Apparently, sometime between when my house was built and the time the kitchen pipe failed, the standard for electricity changed. Today’s homes are typically built with a minimum capacity of 200 amps, so they can easily handle modern loads from clothes dryers, central air conditioning, home offices full of computers and other electronics, various chargers for cell phone batteries and the like, and mega television screens.

It seems like a safe bet that my family and I will want more juice flowing into our home at some point. Doing the heavy up now would allow me to expand in the future, and I’d get a discount by doing the work now instead of essentially repeating some of it later.

Then I got to thinking about this month’s Year of Science Theme: energy resources. Will the current emphasis on conservation, efficiency, and the need to develop new, clean alternative sources of energy lead us in a new direction?

Perhaps by the time the kitchen needs its next overhaul, the future owner will have a good laugh about how the previous owner once thought they needed the capacity to have some 200 amps of electricity flow into the house.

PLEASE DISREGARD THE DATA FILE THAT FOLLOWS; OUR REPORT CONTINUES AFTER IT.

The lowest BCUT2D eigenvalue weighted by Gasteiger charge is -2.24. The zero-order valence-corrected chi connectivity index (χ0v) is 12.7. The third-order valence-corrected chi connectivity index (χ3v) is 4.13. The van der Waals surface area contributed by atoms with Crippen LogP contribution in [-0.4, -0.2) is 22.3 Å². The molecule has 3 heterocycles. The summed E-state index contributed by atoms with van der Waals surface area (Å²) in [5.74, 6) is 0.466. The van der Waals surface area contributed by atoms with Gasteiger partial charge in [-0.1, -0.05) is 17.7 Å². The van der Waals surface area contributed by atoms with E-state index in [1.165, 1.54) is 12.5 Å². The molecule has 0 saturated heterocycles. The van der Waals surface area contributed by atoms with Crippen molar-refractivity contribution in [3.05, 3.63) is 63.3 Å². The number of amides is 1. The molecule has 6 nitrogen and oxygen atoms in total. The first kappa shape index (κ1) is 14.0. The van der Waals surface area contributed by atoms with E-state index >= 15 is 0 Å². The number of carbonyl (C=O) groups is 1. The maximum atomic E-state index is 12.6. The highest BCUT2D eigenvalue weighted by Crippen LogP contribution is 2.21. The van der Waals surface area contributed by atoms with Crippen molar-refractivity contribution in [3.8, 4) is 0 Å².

Now that’s something to celebrate.

Editor's Note: The opinions expressed here are those of the author. They do not reflect EPA policy, endorsement, or action, and EPA does not verify the accuracy or science of the contents of the blog.

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Plugging the Sun into the Grid

About the Author: Bill Clugston joined EPA’s Administrative Systems Division in 1991. Later, in 1994 he moved to the Region 10 Seattle office as a Computer Specialist in the Information Resources Unit. He develops software for Region 10 and occasionally develops an EPA national application.

Before joining EPA, I resolved to do my part on climate change by reducing my production of greenhouse gases. My family made all of the obvious changes – changing from incandescent lights to compact fluorescent lights, better weatherproofing, and changing to newer Energy Star appliances, but could we do more? I was familiar with photovoltaic power generation on my backyard observatory and my recreational vehicle, but neither of those systems reduced our household CO2 footprint. At this point, I investigated a grid-tie solar power system.